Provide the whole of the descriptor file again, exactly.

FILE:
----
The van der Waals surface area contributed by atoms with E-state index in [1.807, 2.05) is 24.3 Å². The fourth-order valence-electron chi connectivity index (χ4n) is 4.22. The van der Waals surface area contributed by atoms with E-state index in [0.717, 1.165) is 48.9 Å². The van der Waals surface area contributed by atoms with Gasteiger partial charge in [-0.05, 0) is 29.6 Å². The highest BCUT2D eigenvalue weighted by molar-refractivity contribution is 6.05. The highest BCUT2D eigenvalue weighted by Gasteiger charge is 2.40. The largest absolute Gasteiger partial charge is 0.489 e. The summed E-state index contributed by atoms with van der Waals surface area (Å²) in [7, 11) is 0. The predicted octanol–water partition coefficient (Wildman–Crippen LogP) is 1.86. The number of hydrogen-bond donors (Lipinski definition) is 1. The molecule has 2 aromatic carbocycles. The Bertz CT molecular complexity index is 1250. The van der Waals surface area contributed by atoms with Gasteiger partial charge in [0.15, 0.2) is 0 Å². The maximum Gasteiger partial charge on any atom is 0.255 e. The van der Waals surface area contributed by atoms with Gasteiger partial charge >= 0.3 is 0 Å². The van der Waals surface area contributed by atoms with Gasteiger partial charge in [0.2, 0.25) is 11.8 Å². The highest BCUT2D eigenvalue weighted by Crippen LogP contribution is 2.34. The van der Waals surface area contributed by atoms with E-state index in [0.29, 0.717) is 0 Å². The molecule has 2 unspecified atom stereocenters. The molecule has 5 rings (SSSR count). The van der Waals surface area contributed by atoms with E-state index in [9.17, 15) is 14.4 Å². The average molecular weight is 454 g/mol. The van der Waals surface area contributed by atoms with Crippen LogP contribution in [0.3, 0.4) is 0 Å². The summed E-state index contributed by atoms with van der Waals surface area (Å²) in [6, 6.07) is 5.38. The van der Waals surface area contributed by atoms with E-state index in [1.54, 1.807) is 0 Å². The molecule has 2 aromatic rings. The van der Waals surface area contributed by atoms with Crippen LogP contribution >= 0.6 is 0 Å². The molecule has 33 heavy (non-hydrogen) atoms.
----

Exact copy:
The van der Waals surface area contributed by atoms with E-state index in [1.807, 2.05) is 24.3 Å². The fourth-order valence-electron chi connectivity index (χ4n) is 4.22. The van der Waals surface area contributed by atoms with E-state index in [0.717, 1.165) is 48.9 Å². The van der Waals surface area contributed by atoms with Gasteiger partial charge in [-0.05, 0) is 29.6 Å². The highest BCUT2D eigenvalue weighted by molar-refractivity contribution is 6.05. The highest BCUT2D eigenvalue weighted by Gasteiger charge is 2.40. The largest absolute Gasteiger partial charge is 0.489 e. The summed E-state index contributed by atoms with van der Waals surface area (Å²) in [7, 11) is 0. The predicted octanol–water partition coefficient (Wildman–Crippen LogP) is 1.86. The number of hydrogen-bond donors (Lipinski definition) is 1. The molecule has 2 aromatic carbocycles. The Bertz CT molecular complexity index is 1250. The van der Waals surface area contributed by atoms with Gasteiger partial charge in [0.15, 0.2) is 0 Å². The maximum Gasteiger partial charge on any atom is 0.255 e. The van der Waals surface area contributed by atoms with Gasteiger partial charge >= 0.3 is 0 Å². The van der Waals surface area contributed by atoms with Gasteiger partial charge in [0.2, 0.25) is 11.8 Å². The highest BCUT2D eigenvalue weighted by Crippen LogP contribution is 2.34. The van der Waals surface area contributed by atoms with E-state index in [0.29, 0.717) is 0 Å². The molecule has 2 unspecified atom stereocenters. The molecule has 5 rings (SSSR count). The van der Waals surface area contributed by atoms with E-state index in [9.17, 15) is 14.4 Å². The average molecular weight is 454 g/mol. The van der Waals surface area contributed by atoms with Crippen LogP contribution in [0.3, 0.4) is 0 Å². The summed E-state index contributed by atoms with van der Waals surface area (Å²) in [6, 6.07) is 5.38. The van der Waals surface area contributed by atoms with E-state index in [1.54, 1.807) is 0 Å². The molecule has 2 aromatic rings. The van der Waals surface area contributed by atoms with Crippen LogP contribution >= 0.6 is 0 Å². The molecule has 33 heavy (non-hydrogen) atoms.